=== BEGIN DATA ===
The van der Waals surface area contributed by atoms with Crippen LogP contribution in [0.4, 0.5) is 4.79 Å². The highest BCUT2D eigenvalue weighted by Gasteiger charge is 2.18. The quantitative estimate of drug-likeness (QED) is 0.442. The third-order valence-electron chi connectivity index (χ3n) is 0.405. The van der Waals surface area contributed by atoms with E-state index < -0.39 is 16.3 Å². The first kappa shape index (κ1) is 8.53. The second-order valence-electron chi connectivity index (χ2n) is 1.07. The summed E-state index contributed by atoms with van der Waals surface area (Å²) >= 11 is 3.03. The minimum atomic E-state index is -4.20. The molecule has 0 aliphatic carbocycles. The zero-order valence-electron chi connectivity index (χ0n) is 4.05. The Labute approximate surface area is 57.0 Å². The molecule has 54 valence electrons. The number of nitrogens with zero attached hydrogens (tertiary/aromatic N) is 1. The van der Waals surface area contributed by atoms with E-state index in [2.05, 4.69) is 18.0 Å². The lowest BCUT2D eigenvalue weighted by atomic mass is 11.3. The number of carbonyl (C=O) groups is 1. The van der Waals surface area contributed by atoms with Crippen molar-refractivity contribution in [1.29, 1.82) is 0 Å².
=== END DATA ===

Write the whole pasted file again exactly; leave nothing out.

The van der Waals surface area contributed by atoms with Crippen LogP contribution in [0.4, 0.5) is 4.79 Å². The highest BCUT2D eigenvalue weighted by Gasteiger charge is 2.18. The quantitative estimate of drug-likeness (QED) is 0.442. The third-order valence-electron chi connectivity index (χ3n) is 0.405. The van der Waals surface area contributed by atoms with E-state index < -0.39 is 16.3 Å². The first kappa shape index (κ1) is 8.53. The second-order valence-electron chi connectivity index (χ2n) is 1.07. The summed E-state index contributed by atoms with van der Waals surface area (Å²) >= 11 is 3.03. The minimum atomic E-state index is -4.20. The molecule has 0 aliphatic carbocycles. The zero-order valence-electron chi connectivity index (χ0n) is 4.05. The Labute approximate surface area is 57.0 Å². The molecule has 54 valence electrons. The number of nitrogens with zero attached hydrogens (tertiary/aromatic N) is 1. The van der Waals surface area contributed by atoms with E-state index in [2.05, 4.69) is 18.0 Å². The lowest BCUT2D eigenvalue weighted by atomic mass is 11.3. The number of carbonyl (C=O) groups is 1. The van der Waals surface area contributed by atoms with Crippen molar-refractivity contribution in [1.29, 1.82) is 0 Å².